NetEase Games introduces regulation appeasing ‘Minor Mode' across all products

The move could indicate that the company expects rapid and random Chinese legislation to continue

NetEase Games introduces regulation appeasing ‘Minor Mode' across all products

Chinese game publisher NetEase Games has introduced a new ‘Minor Mode' across its products to create a more secure space for younger users across its entire portfolio of games.

This comes after The Red Dragon introduced draft regulations outlining new guidelines for the gaming industry in moves to curb excessive spending on video games and given that the new mode is rolling out across all its titles, would indicate that they expect the rapid and random Chinese legislation changes to continue.

Certainly having a 'Minor Mode' across all its titles give the company a rapid way to reign in unfavourable features via liveops rather than have them fall foul of changing restrictions and be withdrawn from the market.

Across-the-board protection

The new mode is designed to restrict usage for younger players with access to the games, serving as a valuable tool for managing player addiction. In addition, there are other diverse protective features in the Minor Mode such as a user-friendly one-click content filtering option and access to the NetEase Parental Care Platform. Additionally Minor Mode comes with various parental options, including chat blocking.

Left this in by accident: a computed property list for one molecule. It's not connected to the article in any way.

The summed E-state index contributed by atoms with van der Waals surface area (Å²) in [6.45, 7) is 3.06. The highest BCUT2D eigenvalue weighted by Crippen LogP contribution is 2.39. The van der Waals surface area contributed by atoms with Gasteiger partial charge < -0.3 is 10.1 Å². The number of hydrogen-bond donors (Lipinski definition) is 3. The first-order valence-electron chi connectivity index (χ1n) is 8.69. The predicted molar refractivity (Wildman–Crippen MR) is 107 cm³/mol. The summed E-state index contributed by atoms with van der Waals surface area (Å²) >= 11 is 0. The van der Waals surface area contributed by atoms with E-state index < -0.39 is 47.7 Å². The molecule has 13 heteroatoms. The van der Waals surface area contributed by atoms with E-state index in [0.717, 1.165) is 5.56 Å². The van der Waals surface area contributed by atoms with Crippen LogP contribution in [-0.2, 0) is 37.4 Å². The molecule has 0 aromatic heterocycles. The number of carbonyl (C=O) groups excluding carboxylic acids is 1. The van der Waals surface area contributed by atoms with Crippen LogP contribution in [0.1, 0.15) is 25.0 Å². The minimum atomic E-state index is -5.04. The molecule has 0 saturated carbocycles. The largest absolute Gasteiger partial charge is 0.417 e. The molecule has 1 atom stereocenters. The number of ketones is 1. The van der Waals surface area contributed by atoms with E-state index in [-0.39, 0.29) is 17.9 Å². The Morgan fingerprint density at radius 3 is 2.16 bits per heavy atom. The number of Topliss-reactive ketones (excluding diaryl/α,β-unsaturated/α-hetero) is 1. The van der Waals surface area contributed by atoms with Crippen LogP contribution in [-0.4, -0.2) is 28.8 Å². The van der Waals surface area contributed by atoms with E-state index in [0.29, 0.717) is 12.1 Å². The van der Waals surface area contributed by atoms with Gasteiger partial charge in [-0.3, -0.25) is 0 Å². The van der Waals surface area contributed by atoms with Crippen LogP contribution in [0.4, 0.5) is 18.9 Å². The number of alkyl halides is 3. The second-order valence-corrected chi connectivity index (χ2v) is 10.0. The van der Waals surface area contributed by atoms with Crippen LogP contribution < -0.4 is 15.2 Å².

The underage protective features not only provide comprehensive support for the filtering option but also enable supervision and control of game content to protect minors from inappropriate material and potential cyberbullying.

Users have various options to choose from such as blocking private chat, comments, or even all gaming channels.

Rapid roll-out

Presently, the feature is available in 34 pilot products that have since demonstrated successful implementation. In a broader context, this feature is constructed on existing anti-addiction systems and signifies a big step toward guaranteeing the safety of younger players in China.

Despite China being one of the world's largest markets for video game players, housing major gaming and tech companies such as Tencent and NetEase, the country is also renowned for its stringent laws and regulations to protect young audiences. The move from NetEase could also inspire the likes of Tencent and ByteDance to follow suit.


Staff Writer

Isa Muhammad is a B2B writer and video games journalist with 5+ years experience covering games, interviewing industry professionals, tracking industry trends and understanding the market.